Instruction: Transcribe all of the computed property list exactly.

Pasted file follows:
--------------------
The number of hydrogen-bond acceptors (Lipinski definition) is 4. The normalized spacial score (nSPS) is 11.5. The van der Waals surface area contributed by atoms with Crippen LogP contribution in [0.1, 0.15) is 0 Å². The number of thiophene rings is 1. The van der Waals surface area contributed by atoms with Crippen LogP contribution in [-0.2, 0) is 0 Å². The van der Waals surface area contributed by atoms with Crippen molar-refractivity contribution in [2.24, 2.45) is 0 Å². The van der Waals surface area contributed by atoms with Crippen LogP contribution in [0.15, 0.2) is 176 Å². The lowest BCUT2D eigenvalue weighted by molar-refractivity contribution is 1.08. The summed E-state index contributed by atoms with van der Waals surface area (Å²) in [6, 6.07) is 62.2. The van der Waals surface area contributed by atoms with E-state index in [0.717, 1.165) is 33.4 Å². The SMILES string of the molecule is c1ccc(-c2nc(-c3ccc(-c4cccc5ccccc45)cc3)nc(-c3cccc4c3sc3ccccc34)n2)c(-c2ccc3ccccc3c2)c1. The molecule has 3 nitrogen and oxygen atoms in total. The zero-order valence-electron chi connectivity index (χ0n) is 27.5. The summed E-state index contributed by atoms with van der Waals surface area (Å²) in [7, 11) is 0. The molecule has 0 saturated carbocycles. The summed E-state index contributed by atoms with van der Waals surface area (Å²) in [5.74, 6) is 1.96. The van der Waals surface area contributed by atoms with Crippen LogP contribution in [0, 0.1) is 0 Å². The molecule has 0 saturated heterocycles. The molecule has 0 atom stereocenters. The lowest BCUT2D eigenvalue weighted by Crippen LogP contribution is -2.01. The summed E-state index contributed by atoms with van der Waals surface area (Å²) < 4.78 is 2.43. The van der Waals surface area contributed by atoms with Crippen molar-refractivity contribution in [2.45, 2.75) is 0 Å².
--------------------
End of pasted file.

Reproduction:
The number of hydrogen-bond acceptors (Lipinski definition) is 4. The normalized spacial score (nSPS) is 11.5. The van der Waals surface area contributed by atoms with Crippen LogP contribution in [0.1, 0.15) is 0 Å². The number of thiophene rings is 1. The van der Waals surface area contributed by atoms with Crippen LogP contribution in [-0.2, 0) is 0 Å². The van der Waals surface area contributed by atoms with Crippen molar-refractivity contribution in [2.24, 2.45) is 0 Å². The van der Waals surface area contributed by atoms with Crippen LogP contribution in [0.15, 0.2) is 176 Å². The lowest BCUT2D eigenvalue weighted by molar-refractivity contribution is 1.08. The summed E-state index contributed by atoms with van der Waals surface area (Å²) in [6, 6.07) is 62.2. The van der Waals surface area contributed by atoms with E-state index in [0.717, 1.165) is 33.4 Å². The SMILES string of the molecule is c1ccc(-c2nc(-c3ccc(-c4cccc5ccccc45)cc3)nc(-c3cccc4c3sc3ccccc34)n2)c(-c2ccc3ccccc3c2)c1. The molecule has 3 nitrogen and oxygen atoms in total. The zero-order valence-electron chi connectivity index (χ0n) is 27.5. The summed E-state index contributed by atoms with van der Waals surface area (Å²) in [7, 11) is 0. The molecule has 0 saturated carbocycles. The summed E-state index contributed by atoms with van der Waals surface area (Å²) in [5.74, 6) is 1.96. The van der Waals surface area contributed by atoms with Crippen LogP contribution in [0, 0.1) is 0 Å². The molecule has 0 saturated heterocycles. The molecule has 0 atom stereocenters. The lowest BCUT2D eigenvalue weighted by Crippen LogP contribution is -2.01. The summed E-state index contributed by atoms with van der Waals surface area (Å²) < 4.78 is 2.43. The van der Waals surface area contributed by atoms with Crippen molar-refractivity contribution in [2.45, 2.75) is 0 Å².